talus.
The enlargement of the malleolar surfaces of Neandertal tali appears to be correlated with the increase in joint reaction
force across their trochleae. With high activity levels the lateral shear stress at the
ankle would increase with trochlear joint
reaction force, thereby placing greater
stress on the medial and lateral malleoli.
This is especially true at heel-strike, when
the downward movement of the fibula
stabilizes the talocrural joint but also increases joint reaction forces (Weinert et al.,
'73). An adaptive response would be the
circumferential enlargement of the malleoh, via trabecular remodeling (Piigh et al.,
'731. It is not possible to assess directly the
robustness of the Neandertal fragmentary
malleoli. The dimensions of the talar
malleolar surfaces, however, demonstrate
that they were indeed accentuated. This
does not support the contention of Bode
('11-13) and others that the Neandertal
fibulae supported a greater proportion of
the body weight than among modern
humans. Due to their architectural positions relative to the talar neck and the posterior calcaneal surface respectively, the
medial and lateral surfaces are limited in
the extent to which they can extend distally by the dorsoplantar dimensions of the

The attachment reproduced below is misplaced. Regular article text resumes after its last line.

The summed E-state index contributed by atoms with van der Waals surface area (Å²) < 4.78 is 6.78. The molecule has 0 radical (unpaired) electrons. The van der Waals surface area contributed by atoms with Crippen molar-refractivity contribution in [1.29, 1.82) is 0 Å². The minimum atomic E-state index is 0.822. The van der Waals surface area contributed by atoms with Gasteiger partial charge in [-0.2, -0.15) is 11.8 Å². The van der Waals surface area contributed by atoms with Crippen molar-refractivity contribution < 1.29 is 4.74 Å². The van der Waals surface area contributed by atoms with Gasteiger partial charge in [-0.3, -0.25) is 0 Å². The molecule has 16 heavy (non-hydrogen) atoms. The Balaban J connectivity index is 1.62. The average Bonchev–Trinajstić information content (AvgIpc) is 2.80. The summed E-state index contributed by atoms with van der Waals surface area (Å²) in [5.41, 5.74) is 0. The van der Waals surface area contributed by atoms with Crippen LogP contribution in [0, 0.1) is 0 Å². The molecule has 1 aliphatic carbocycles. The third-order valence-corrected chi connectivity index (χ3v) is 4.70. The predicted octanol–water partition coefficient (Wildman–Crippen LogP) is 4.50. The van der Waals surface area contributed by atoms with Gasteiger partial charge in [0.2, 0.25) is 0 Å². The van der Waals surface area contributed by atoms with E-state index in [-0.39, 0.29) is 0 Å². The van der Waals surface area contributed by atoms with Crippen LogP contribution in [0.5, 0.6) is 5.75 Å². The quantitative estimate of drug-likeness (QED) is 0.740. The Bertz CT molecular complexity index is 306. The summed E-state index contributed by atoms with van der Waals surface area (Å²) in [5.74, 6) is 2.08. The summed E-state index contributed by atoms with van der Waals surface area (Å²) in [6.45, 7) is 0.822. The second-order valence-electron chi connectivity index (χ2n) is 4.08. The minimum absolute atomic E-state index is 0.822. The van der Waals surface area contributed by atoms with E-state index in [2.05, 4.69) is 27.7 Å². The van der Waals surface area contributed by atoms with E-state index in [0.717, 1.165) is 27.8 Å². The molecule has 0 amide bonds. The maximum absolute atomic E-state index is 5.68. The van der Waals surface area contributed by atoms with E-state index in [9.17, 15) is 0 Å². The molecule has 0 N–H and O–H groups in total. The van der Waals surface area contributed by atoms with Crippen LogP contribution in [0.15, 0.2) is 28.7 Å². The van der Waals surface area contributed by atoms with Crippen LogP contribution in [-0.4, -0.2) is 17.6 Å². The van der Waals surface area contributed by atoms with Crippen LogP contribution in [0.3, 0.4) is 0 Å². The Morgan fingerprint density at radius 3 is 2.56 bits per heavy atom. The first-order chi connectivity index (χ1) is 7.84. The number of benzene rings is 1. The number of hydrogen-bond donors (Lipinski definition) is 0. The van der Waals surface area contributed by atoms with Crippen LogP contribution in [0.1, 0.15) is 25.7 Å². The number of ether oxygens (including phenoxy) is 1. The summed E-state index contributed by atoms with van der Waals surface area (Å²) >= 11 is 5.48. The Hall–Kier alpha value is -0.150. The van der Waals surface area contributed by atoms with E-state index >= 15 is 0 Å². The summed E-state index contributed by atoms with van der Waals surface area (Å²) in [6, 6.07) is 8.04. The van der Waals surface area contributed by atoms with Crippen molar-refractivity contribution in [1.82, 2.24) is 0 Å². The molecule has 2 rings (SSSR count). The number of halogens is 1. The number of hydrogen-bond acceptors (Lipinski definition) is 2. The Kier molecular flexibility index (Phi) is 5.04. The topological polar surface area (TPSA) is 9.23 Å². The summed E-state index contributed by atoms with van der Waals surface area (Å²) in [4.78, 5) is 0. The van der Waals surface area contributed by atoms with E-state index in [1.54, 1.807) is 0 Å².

talus. They must also provide appropriately positioned grooves for the long flexor
tendons. The enlargement of the malleoli
and the corresponding malleolar surfaces
of the talus to compensate for large joint
reaction forces must therefore be primarily
medial and latcral. The greater articular
breadth of the Neandertal tali therefore
correlates with the expansion of their
trochlear surfaces, since both are related
to higher levels of stress at the talocrural
joint.
None of the angles employed showed
any significant differences between the
Neandertal and modern samples (table 3).
The talar neck angle, the one considered
by Boule ('11-131 to differentiate the
Neandertals most clearly, is virtually identical in the modern and fossil samples. The
differences in the trochlear angle and torsion angle means, which are lower among
the Neandertals, are overshadowed by the
great variation in both modern and fossil
samples.